What is a PERT Chart?

A PERT Chart is a Tool that helps Organize, Prioritize and Relate the Different Tasks of a Project.

  • In a Visual way.

 

It consists of a Chart that Places the different tasks in Relation with each other.

  • The tasks involved in a certain Project.

 

Its name is an acronym for:

  • Program Evaluation and Review Technique”.

How to make a PERT Chart

1. Define the Starting Point and the Ultimate Goal.

  • What the Project wants to achieve and Where it Starts from.

 

2. Identify the Tasks that can be Developed in Parallel.

  • Tasks that do not depend on each other.

 

3. Identify the Tasks that Depend on each other.

  • Which Tasks need to be completed before others.

 

4. Estimate How Long it will take to complete each Task.

  • And Compare it to other Tasks.

 

5. Create a Diagram with all the Tasks and the Relationship between all of them.

  • The Estimated time is used to calculate the number of tasks that can be done in parallel.

 

PERT Chart Template.

 

Let’s now explain How these Activities can be Classified:

Sequential Activities - How to make a PERT Chart

 

Sequential Activities are those that have to be Carried out One by One.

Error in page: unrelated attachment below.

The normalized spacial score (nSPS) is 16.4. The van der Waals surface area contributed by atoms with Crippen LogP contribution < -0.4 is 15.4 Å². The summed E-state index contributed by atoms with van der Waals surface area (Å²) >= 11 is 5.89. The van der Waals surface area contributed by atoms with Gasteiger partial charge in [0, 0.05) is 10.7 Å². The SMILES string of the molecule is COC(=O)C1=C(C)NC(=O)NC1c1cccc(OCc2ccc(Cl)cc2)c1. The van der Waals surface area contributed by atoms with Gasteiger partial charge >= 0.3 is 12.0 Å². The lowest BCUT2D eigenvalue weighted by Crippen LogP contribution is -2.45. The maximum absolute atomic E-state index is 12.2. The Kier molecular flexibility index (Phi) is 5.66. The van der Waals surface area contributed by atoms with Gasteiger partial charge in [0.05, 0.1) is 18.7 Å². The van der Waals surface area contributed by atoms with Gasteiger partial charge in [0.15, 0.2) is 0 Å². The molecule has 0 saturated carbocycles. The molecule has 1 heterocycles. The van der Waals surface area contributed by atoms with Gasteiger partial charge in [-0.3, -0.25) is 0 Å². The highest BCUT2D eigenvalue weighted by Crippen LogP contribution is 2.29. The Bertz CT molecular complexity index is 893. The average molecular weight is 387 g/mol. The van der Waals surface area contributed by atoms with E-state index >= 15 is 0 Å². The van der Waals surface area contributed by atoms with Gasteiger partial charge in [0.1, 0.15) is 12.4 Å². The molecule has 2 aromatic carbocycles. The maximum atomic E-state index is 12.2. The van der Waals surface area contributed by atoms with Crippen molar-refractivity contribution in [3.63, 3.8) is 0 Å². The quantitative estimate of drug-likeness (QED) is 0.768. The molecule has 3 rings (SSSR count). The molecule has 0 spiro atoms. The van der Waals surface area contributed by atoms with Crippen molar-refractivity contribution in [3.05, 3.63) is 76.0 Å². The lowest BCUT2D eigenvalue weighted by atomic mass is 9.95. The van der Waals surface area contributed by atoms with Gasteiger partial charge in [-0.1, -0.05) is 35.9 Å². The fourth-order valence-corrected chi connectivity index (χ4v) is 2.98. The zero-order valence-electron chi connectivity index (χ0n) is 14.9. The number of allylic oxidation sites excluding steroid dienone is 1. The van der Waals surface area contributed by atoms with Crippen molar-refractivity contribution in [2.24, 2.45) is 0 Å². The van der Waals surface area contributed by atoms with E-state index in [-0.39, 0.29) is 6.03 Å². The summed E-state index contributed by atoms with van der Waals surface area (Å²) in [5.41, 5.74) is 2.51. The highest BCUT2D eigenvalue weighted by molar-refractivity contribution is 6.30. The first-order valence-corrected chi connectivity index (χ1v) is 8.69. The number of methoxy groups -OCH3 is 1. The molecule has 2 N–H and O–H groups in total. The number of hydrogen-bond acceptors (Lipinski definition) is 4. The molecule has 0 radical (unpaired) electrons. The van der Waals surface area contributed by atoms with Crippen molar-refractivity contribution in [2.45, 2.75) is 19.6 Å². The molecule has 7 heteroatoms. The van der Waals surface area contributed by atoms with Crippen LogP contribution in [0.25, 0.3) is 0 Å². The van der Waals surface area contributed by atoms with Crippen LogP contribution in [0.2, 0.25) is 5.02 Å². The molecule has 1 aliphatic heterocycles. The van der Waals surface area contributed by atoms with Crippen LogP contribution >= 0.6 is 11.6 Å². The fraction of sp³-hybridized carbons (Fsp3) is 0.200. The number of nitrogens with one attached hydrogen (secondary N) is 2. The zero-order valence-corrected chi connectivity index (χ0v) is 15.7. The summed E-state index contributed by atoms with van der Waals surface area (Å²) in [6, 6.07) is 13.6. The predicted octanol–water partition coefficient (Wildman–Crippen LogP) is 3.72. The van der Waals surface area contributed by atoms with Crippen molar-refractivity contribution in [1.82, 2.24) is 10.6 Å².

• Once one Activity (and just one) is over, you can start the next one.

 

Example

 

In the Image above, the Activity 3 and 5 are in a Sequence.

  • Once the Activity 1 is Completed, the Activity 3 can be Carried out.
  • And, once the Activity 3 is Completed, the Activity 5 can be Started.

 

They are in a “Linear” Disposition.

Parallel Activities - How to make a PERT Chart

 

These are the Activities that can be done at the same time.

  • Since they are completely independent of each other.

 

Therefore, they are usually developed in Parallel to save Time.

 

Example

 

As you can see, Activity 1 and 2 can be develop in parallel.

 

But, if you look closely, Activities 4 and 6 are also independent of each other.

  • Activity 6 don’t need Activity 4 to be completed to be Started.

That is why they don’t follow a Sequential (or Linear) disposition.

Conditional Activities - How to make a PERT Chart

 

These are the Activities that can only Start when 2 or more Activities finish.

  • Activities that have been developed in Parallel.

 

If one Activity has finished but the other hasn’t, the Conditional Activity can’t be carried out.

 

Example

 

In the Image above you can appreciate How Activity 6 can only be Started once Activities 2 and 5 have Finished.

 

That is why it is important to Properly Estimate the Time needed to perform all the Tasks.

  • Because you don’t want to waste time.

Now, you may be wondering about a similar Tool: Gantt Charts.

 

These two Tools are quite similar but.. Are they really the same?

  • Short Answer: No.

Difference between PERT and Gantt Charts

 

The Gantt chart shows the timetable for when the Activities have to take place.

 

On the other Hand, the PERT Chart shows the Relationship between the Different Activities.

  • With a Gantt Chart you can’t know the Relationship between 2 Activities.